KARANGAHAKE the years of the gold 1875 -1935
"Pioneer explorer and friend of the Maori people. Became Magistrate of Collingwood Goldfield 1858, Civil Commissioner at Thames 1864, and Warden and Resident Magistrate on the Hauraki Goldfield in 1868. Throughout troubled times in the Thames Valley and the Waikato he was energetic, just, and A Maker of Peace."
Tribute is paid to the rank and file men who did the arduous heavy work on day, afternoon or night shifts in dangerous or unpleasant circumstances.
Some of the early Managers came to Karangahake with overseas experience, or from other New Zealand Goldfields, having qualified by supplementing practical skills with certificates gained from study at a School of Mines. The following men were resident in the district during the Golden Years.
FRANK RICH, B.SC., M.A.I.M.E., the first Manager of the Woodstock, was born in Otago but had travelled widely to extend his engineering knowledge. He occupied the big house at Mackaytown (before the McCombie family lived there, for the first 10 years of the century).
JOHN McCOMBIE was born in Auckland in 1850 and 17 years later was prospecting at Thames. After some years on the "West Coast Diggings", he returned to Ohinemuri, and spent the major portion of his life between Coromandel and Waihi, being one of the original prospectors of the Martha Reef in 1878. He was the Manager of the Talisman Mine until 1909, when he became Overseer of the Crown, but he left Karangahake about 1915, and died in 1926. He was recognised as an authority on mining and contributed many articles to current journals.
JOHN RICKARD was born in Cornwall in 1862, came to New Zealand with his sister and brother-in-law (William Elling) when he was only 15 and was mining at Thames when he was 18. He studied at night at the School of Mines and gained his Managers' Certificate, after which he managed mines at Thames until, in 1910, he took charge of the Talisman.
He was a man of commanding presence and ability, yet wore his authority with ease and friendliness. Old miners testify that it was a pleasure to work under him, for they always felt he was "working with them". Summer and winter he left his Mackaytown home at 6.30 a.m. and rode his well-known horse, Darkie, to the Talisman in time to read the night's reports before the change of shift.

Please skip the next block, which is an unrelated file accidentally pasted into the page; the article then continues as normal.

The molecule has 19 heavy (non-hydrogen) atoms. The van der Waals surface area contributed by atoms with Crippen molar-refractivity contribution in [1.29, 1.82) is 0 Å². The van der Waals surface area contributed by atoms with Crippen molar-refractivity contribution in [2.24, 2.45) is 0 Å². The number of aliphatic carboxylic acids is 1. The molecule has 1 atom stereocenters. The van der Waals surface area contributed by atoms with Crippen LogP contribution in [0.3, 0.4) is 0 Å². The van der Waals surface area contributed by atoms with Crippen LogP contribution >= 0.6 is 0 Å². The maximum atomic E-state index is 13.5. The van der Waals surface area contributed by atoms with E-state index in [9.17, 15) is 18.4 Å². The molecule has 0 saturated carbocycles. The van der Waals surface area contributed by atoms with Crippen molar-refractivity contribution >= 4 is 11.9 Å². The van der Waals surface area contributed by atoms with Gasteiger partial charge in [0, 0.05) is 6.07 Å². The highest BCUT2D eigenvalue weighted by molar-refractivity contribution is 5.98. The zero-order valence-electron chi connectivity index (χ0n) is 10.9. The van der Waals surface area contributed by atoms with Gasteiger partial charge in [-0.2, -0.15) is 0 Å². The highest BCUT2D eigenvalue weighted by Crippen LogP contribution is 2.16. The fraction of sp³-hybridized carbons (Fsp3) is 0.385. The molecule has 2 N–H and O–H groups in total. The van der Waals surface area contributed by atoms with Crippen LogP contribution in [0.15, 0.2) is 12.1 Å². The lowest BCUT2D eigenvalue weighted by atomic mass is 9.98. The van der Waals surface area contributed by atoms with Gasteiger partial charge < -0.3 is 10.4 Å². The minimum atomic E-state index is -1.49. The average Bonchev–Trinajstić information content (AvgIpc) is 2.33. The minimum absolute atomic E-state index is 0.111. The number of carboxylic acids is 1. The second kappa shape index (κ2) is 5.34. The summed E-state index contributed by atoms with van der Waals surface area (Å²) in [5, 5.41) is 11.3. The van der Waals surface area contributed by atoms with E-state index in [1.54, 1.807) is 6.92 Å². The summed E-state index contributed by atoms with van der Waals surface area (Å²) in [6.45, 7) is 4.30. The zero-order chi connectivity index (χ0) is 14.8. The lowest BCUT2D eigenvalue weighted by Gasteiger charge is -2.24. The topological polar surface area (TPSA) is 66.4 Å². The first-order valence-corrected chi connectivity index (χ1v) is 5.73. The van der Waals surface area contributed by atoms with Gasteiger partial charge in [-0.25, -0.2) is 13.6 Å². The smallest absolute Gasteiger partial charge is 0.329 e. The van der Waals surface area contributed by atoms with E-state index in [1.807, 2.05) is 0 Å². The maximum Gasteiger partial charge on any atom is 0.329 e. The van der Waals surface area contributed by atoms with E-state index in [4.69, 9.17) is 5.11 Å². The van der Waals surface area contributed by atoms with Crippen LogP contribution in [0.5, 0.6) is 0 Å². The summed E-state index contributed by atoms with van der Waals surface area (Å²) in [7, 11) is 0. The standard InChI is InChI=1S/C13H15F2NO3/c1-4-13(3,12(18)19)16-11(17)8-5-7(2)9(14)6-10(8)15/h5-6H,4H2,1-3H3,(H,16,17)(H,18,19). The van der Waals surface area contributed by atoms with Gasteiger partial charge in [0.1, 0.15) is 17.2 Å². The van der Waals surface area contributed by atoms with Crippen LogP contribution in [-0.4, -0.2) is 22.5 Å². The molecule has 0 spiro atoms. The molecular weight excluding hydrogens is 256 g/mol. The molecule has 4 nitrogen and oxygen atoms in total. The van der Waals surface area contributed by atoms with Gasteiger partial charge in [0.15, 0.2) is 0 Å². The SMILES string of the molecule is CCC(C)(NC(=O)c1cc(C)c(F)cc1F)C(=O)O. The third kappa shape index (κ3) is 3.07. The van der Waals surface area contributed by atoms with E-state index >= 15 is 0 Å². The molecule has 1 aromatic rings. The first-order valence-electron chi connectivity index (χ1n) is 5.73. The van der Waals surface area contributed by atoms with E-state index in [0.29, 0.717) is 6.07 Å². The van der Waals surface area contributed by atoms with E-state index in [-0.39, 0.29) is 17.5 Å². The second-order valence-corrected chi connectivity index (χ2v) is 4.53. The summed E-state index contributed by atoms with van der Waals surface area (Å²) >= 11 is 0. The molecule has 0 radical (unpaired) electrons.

Mr Rickard's chief relaxation was music. He had a fine organ in his home and played it with a depth of feeling. In 1919 he resigned his position owing to ill health, and moved to Paeroa where gardening became a great hobby. He played for some years in both, the Methodist and Presbyterian Churches. He died in 1941 at the age of 78, but dear Mrs Rickard lived to carry on her good works, (especially for Leper Missions) till she was 89. Essie, whose care of her parents was nothing short of marvellous, married The Rev. Enticott.
FREDERICK DAW, M.I.M.M., was General Manager of the Crown Mine. He was born in England of a Cornwall Mining family, and educated in Norway. He was a Mining Engineer and lived in the big house on Crown Hill.
G.N. McGRUER was born in Scotland and came to New Zealand when he was 16 years old. Later he became interested in the quest for gold and actively participated in many "rushes". It is stated that he was a pioneer miner on at least 19 fields, including the Welcome Reef at Karangahake. He was appointed Manager of the Crown Mine and held that position under both Mr Daw and Mr McCombie for 46 years, retiring when the mine closed down. Mr McGruer was one of the founders of the Paeroa Masonic Lodge He had three sons and six daughters. He wrote a beautiful copperplate hand, right up to the time of his death at 91 years of age.
JOSHUA JACKSON, J. P., Sharebroker and Mining Agent, was the official Newspaper Correspondent who reported on early mining fields. (Established at Thames 1869, Auckland 1880.) His excellent descriptions of Waitekauri and Karangahake (1875) have had the value of standard works.
He made use of carrier pigeons to forward his despatches and travelled from camp to camp for 12 months over rough bush tracks.
He had large holdings which he had to relinquish owing to the time it took to work mines to a profitable stage, but he was particularly interested in the original Woodstock and floated the Crown, Karangahake. Later he was a large shareholder in the original Waihi Company. After moving to Auckland, he was on the staff of the Herald — mostly mining reports.